This article first appeared on LinkedIn, November 2019.
The legislation governing the levying and collection of commercial rates is spread across numerous enactments, many of which date from the 19th century and are well in need of reform and modernisation. The Local Government Rates and Other Matters Act 2019 (the “Act”) attempts to consolidate the existing legislation and update the commercial rates system. This article will explore the key provisions of the new legislation.
- imposes liability on the ratepayer, as defined in the legislation, to pay rates in respect of a relevant property;
- provides for unpaid rates to become a charge on the property;
- provides for the payment of interest on unpaid rates;
- provides for minimum rates on vacant properties;
- permits local authorities to discharge rates by set off; and
- re-enacts the section 32 notice introduced by the Local Government Reform Act 2014 Act.
Owner liable to pay rates on a sale
Section 13(1) of the Act provides that the owner of a relevant property, who proposes to sell the property, shall pay any rates and interest due, before the sale completes. The section does not distinguish between situations where the liability for payment of the outstanding rates is that of: (i) the vendor /owner of the property; or (ii) an occupier of the property such as a tenant.
On the face of it, the section would require landlords, receivers appointed over a property, secured lenders, and personal representatives vesting property in a beneficiary to discharge the tenant’s rates before transferring the property. This places a very onerous obligation on a vendor when selling or transferring an investment property.
To mitigate the risks posed by an occupier in rates arrears, the following options should be considered by owners of property:
- actively monitor the payment of rates by their tenants;
- increase the deposits being paid under new leases so that there is access to funds to pay rates if the tenant is in arrears;
- deal with unpaid rates before allowing an assignment or exercise of a break option; and
- specifically include non-payment of rates as an event of default;
Following much lobbying, the Department of Housing, Planning and Local Government agreed that the wording of the section is contrary to the intention of the Government as set out in the Explanatory Memorandum to the Act.
It is anticipated that the Department intends to remedy the section by way of a legislative amendment before the law comes into effect.
Unpaid rates to become a charge on the property
Section 14 of the Act is also problematic for the same reason and it is expected that this section of the Act will also be amended to reflect the legislature’s intention. It currently provides that any rates levied by a rating authority which is due and unpaid will remain a charge on the property, without a time limit, until such time as the rates are paid in full.
Minimum rates on vacant properties
The current system of vacancy relief permits full abatement of rates in some areas and 50% abatement in certain areas. Section 9 of the Act permits local authorities to introduce a scheme for the abatement of rates in their own area within certain guidelines to be set by the Department. It is predicted that this will result in an increase in the rates payable for vacant properties across the board.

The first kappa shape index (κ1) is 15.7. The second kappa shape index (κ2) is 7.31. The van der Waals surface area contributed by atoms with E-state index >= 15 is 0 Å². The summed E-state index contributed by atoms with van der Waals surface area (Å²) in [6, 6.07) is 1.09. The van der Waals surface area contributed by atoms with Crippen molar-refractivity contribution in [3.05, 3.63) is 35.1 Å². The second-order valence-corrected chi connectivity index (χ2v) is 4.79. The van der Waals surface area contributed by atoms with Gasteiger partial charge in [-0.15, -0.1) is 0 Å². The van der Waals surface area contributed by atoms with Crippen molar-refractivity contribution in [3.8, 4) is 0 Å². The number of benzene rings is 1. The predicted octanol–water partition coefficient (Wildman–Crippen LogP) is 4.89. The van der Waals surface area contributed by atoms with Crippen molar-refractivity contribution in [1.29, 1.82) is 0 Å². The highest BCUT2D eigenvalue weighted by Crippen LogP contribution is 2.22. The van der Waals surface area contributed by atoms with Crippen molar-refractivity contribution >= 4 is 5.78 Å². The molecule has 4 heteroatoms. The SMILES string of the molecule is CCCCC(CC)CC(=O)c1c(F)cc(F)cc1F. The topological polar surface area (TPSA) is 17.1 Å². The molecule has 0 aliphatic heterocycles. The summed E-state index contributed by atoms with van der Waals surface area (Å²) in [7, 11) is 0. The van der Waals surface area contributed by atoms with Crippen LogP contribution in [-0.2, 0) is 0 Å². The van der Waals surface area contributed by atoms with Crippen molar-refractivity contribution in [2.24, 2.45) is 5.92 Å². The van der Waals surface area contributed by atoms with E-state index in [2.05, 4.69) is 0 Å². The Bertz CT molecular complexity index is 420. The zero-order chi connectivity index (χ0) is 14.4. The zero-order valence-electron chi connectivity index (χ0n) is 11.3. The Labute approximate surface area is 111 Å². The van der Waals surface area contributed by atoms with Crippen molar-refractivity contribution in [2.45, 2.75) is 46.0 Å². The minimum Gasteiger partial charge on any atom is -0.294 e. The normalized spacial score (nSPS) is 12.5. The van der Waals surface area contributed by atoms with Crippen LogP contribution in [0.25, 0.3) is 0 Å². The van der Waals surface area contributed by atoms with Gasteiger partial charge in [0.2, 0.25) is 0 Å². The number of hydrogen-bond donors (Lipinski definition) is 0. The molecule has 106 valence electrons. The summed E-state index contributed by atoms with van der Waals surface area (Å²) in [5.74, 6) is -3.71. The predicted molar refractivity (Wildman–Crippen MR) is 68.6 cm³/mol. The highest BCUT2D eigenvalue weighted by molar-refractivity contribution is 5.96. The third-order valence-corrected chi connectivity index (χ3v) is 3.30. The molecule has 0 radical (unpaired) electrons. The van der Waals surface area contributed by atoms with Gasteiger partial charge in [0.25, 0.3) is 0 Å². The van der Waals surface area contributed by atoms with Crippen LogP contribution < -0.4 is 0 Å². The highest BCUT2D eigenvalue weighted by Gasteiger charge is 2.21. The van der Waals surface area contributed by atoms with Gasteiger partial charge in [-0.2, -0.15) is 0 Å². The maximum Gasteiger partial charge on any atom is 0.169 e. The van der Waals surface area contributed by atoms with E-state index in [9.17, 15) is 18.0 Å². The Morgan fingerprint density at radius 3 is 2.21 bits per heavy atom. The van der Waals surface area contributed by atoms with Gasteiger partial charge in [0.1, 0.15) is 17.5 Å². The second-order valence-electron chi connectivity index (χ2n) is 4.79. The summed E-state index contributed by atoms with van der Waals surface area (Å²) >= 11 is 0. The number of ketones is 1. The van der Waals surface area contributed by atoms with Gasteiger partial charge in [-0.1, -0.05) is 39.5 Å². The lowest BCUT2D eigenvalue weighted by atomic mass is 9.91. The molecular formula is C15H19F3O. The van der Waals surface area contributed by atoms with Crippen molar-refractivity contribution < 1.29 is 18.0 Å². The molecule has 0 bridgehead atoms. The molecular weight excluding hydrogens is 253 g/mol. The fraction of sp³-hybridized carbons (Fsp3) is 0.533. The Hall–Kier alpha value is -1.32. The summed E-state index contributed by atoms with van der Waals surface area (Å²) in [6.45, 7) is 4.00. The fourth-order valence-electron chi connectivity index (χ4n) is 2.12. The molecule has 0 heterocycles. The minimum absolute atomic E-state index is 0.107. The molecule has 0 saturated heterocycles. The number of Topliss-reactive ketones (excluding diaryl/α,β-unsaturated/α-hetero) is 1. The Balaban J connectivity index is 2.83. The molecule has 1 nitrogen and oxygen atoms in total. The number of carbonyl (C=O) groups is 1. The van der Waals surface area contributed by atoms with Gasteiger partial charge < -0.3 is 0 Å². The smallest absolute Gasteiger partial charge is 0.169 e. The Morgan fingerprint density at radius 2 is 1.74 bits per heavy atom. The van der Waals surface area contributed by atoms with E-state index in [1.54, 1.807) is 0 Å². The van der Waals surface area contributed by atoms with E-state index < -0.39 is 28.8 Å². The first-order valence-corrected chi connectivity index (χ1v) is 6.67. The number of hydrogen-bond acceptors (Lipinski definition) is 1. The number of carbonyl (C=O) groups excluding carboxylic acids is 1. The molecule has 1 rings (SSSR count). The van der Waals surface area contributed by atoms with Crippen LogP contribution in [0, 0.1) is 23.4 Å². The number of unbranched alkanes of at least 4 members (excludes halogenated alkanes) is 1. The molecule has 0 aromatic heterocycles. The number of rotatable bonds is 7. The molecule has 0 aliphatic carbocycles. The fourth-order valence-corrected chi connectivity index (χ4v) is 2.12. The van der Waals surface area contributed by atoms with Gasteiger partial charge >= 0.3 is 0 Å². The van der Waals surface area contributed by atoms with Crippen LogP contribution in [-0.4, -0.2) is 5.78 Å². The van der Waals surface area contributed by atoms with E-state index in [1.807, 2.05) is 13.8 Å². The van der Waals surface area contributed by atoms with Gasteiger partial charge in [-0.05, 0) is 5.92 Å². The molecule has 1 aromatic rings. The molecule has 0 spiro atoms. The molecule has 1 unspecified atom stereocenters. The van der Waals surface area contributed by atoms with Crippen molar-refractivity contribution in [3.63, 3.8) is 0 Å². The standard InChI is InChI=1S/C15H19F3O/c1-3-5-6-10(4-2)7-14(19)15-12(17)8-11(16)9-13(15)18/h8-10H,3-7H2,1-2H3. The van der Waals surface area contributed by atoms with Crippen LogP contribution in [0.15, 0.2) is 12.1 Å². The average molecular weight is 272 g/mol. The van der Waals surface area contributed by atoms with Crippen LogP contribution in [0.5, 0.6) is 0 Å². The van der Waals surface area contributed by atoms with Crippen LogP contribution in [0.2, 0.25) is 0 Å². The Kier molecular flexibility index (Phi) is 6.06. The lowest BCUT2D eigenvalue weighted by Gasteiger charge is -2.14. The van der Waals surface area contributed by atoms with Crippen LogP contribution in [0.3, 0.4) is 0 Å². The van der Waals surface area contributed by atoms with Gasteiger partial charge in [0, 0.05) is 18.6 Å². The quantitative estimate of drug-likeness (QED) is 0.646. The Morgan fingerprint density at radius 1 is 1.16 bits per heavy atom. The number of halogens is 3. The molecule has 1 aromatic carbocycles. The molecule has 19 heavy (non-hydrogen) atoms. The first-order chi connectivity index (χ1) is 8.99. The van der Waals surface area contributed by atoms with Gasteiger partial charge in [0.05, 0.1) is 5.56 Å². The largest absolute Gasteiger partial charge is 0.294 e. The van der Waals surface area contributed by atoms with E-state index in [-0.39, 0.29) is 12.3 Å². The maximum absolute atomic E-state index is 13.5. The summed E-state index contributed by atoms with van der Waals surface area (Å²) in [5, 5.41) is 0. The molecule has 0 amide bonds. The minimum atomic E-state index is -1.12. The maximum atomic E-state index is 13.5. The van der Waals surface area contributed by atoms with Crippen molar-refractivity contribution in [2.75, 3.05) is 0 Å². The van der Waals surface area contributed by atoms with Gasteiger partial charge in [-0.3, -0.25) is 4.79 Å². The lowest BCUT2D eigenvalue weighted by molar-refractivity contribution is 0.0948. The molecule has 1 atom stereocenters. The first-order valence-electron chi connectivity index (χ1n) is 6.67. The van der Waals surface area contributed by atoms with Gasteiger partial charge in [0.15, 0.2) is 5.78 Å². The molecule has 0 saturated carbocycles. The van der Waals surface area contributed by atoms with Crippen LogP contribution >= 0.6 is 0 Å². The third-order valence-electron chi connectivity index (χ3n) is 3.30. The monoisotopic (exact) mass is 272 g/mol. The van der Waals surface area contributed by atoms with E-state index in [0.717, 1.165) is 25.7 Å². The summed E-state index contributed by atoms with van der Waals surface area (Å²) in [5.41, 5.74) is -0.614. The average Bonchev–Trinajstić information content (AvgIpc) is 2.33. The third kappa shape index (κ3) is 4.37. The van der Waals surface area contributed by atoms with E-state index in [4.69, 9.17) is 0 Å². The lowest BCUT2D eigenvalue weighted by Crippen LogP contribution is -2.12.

The right to set off
Section 7 of the Act provides that local authorities may offset any rates owing to them against an amount that the local authority owes to that party. This section would appear to include receivers appointed over a property and mortgagees in possession. It has the potential to enable local authorities to apply set off in respect of receivers or banks in control of various properties without reference to the identity of the borrowers. This will no doubt lead to administrative problems.
Section 32 re-enacted
Section 11 of the Act mirrors the procedure from section 32 of the Local Government Reform Act 2014, which has been repealed. The section provides that it shall be the duty of the owner of the property, prior to transfer, to notify the rating authority in writing of the transfer not later than 2 weeks after the transfer. In addition, it will be the duty of the person transferring the property being either the occupier or the owner, to discharge all rates for which he is liable. It also imposes a penalty (a charge equivalent to a maximum of 2 years’ worth of rates) on the owner where there is a failure to notify the local authority and the rates are not discharged.
Without modification, section 11 of the Act will cause the same practical problems for landlords who are not made aware of assignments and subleases of the property by their tenants. In cases where they are made aware, landlords should exercise caution when consenting to assign and require the tenant to provide evidence from the local authority that rates are paid before granting the consent.
We anticipate that changes to the legislation will be enacted shortly in order to clarify some of the issues mentioned in this article. Until there is greater clarity around the provisions of and possible amendments to the Act, commercial property owners, landlords and banks should consider the actions outlined above in order to mitigate the risks posed by an occupier in rates arrears.
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About the Author
James is an associate solicitor in the Property team at Hayes solicitors. He has particular expertise in the areas of landlord and tenant law, the sale and purchase of commercial and residential properties and acting for lending institutions in taking security over property.